While studying at the Law School you founded FemLegal, which has recently merged with the protest-lobby group This Ends Now. Tell us more about these platforms and how they came about.
FemLegal is a platform dedicated to critiquing and exposing the gendered nature of the law and policy. Its aim is to provide students and young professionals with the opportunity to write and publish articles on topics such as domestic abuse, reproductive justice, and sexual harassment in the workplace. What started out as a personal blog in August 2020 has grown into an organisation of 45 volunteers and a social media following in the thousands.
FemLegal has now merged with This Ends Now, a protest-lobby organisation I co-founded in August 2022. This Ends Now aims to expose patriarchy and end male violence against women and girls. I co-founded the organisation with author, journalist and runner Nikki Owen following a series of incidents of sexual assault and rape in Gloucestershire, which led us to organise a protest against sexual violence in September 2022. The protest was attended by over 400 people.
In October 2022, we formally incorporated This Ends Now as a not-for-profit organisation. You can find out more about our This Ends Now campaigns and how you can get involved here.
What are you most proud of amongst your accomplishments?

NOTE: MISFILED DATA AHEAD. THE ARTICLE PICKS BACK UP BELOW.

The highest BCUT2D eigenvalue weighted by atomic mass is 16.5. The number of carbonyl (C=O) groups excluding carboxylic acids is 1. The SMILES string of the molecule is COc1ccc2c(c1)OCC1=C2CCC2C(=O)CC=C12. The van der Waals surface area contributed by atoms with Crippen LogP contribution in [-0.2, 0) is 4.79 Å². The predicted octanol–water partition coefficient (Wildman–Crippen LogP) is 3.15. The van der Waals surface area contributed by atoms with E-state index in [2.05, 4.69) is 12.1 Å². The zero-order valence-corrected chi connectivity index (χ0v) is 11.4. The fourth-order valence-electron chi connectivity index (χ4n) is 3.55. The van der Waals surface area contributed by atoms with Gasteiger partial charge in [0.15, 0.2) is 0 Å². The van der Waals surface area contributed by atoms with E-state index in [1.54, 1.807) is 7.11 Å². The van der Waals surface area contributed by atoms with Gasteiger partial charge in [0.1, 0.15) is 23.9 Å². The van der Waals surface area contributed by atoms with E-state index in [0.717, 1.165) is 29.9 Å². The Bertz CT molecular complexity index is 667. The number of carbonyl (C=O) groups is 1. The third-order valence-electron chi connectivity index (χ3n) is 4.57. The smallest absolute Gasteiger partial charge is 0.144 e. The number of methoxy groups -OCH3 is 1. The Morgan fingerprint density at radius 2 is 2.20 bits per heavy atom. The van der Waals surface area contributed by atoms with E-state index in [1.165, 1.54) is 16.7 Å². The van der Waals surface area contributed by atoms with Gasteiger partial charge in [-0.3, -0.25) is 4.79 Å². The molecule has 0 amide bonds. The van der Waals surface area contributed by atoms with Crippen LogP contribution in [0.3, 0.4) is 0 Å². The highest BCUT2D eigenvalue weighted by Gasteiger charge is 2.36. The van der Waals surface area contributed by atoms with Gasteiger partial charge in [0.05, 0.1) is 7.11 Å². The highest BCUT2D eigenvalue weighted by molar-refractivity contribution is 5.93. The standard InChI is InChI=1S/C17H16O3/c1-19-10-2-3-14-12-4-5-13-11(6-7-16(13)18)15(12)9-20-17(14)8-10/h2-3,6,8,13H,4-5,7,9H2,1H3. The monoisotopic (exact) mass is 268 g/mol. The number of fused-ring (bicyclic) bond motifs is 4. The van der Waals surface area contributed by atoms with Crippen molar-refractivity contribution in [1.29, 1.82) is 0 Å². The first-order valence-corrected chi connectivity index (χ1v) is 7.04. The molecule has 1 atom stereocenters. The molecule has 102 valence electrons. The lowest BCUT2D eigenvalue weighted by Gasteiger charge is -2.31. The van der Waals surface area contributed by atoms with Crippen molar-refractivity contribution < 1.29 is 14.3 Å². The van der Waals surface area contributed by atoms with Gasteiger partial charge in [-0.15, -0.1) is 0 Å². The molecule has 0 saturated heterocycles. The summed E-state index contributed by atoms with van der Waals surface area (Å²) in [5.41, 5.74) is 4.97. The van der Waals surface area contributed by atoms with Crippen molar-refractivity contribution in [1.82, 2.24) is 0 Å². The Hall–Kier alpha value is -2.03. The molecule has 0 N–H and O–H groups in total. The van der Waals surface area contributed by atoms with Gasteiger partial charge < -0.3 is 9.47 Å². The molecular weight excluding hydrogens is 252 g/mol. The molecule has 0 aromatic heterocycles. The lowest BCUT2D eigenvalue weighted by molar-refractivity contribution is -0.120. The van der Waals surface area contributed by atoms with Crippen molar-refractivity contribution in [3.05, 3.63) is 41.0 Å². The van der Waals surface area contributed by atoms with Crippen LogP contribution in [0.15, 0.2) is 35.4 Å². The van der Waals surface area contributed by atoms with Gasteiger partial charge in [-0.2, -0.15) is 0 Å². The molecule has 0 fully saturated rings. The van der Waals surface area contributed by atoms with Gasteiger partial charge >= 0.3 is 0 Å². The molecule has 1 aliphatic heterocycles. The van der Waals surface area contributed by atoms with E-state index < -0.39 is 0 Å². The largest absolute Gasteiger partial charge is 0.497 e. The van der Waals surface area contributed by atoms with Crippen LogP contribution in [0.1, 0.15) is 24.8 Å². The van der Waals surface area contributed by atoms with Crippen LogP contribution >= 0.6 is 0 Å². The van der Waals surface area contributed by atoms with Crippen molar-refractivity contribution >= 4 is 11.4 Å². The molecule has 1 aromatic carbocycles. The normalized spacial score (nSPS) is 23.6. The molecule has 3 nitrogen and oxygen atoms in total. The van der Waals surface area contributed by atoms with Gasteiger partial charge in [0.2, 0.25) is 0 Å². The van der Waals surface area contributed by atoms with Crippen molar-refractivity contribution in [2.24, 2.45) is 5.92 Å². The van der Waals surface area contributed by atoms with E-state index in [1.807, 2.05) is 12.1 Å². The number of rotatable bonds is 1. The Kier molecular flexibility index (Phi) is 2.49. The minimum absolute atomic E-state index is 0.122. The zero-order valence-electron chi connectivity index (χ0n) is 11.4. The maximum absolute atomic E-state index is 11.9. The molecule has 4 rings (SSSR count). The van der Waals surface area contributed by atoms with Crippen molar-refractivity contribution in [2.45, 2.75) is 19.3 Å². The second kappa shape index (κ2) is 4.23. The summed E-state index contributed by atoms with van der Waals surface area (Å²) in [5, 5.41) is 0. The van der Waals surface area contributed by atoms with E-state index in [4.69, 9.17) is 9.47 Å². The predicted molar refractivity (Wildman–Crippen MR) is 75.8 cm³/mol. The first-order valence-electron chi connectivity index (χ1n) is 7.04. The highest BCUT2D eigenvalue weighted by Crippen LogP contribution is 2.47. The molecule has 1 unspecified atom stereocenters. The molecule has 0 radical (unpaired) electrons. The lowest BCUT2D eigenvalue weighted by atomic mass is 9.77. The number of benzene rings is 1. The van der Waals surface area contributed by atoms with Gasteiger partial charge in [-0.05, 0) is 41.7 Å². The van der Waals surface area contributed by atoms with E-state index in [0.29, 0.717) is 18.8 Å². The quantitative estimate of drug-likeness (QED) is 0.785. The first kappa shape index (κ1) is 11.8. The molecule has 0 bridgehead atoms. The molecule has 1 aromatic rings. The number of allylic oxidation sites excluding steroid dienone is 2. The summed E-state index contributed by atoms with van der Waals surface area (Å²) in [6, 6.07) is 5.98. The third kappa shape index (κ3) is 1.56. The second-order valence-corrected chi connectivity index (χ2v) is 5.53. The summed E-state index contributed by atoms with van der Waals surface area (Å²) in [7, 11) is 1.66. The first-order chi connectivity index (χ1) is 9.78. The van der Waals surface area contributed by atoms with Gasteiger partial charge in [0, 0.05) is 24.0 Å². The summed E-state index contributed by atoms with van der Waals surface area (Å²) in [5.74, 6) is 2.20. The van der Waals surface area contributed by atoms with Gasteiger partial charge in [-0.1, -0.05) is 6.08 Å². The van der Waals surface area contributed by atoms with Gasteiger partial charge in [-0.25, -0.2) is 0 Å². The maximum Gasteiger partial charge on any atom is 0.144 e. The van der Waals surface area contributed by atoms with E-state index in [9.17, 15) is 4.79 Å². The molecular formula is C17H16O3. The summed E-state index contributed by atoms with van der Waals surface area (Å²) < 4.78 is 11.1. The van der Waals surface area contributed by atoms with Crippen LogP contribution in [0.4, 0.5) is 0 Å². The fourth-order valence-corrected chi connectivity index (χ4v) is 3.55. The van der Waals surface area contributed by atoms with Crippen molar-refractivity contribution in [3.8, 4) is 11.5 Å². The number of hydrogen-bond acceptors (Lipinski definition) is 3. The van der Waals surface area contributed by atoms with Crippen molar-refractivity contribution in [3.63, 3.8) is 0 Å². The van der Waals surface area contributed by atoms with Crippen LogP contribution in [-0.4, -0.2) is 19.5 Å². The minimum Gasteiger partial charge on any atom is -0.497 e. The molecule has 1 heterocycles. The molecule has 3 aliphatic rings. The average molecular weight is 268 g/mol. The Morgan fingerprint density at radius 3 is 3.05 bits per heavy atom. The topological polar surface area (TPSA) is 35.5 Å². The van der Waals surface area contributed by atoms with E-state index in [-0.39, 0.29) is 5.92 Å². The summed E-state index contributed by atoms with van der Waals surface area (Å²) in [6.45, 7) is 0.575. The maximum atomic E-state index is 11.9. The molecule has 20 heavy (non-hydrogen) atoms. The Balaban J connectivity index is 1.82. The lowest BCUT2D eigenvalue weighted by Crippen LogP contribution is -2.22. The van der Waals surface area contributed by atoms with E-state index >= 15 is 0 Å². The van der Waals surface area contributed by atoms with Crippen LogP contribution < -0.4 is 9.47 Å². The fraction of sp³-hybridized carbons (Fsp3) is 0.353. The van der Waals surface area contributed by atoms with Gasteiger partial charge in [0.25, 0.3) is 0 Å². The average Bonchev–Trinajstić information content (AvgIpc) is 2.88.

Co-founding and running This Ends Now is the accomplishment I am most proud of. In particular, I am incredibly proud of the vigil This Ends Now staged in November 2022 to stand in solidarity with the women of Iran. This was the first UK-resident-organised vigil for Iranian women and protesters. As part of the vigil, I cut my hair as an act of protest and to signify my solidarity with the incredibly brave women who risk their lives on a daily basis to stand up for their rights.
What are your plans for the future?
Whilst I am incredibly sad to be leaving Women’s Aid, I am also really excited to start my training contract with Maternity Action next month! I am particularly excited to support the organisation’s policy work, alongside my legal training. In addition, I hope to continue my work with This Ends Now. The organisation has recently launched four exciting campaigns and is currently looking to expand the team!
What advice would you give to a student just starting their journey into Law at Bristol?
Keep an open mind. There are so many career avenues to explore with a law degree and I would highly recommend gaining some work experience in the third sector! Another piece of advice would be to say yes to opportunities that come your way, even if you aren’t 100% convinced that this is the role/sector you wish to work in long-term. Whilst commercial litigation was not for me, I developed so many vital skills during my time as a paralegal which have helped me get to where I am today.
The Law Clinic provides students with an opportunity to gain real-life experience of law, offering free legal advice and support to members of the public under the supervision of Law School staff.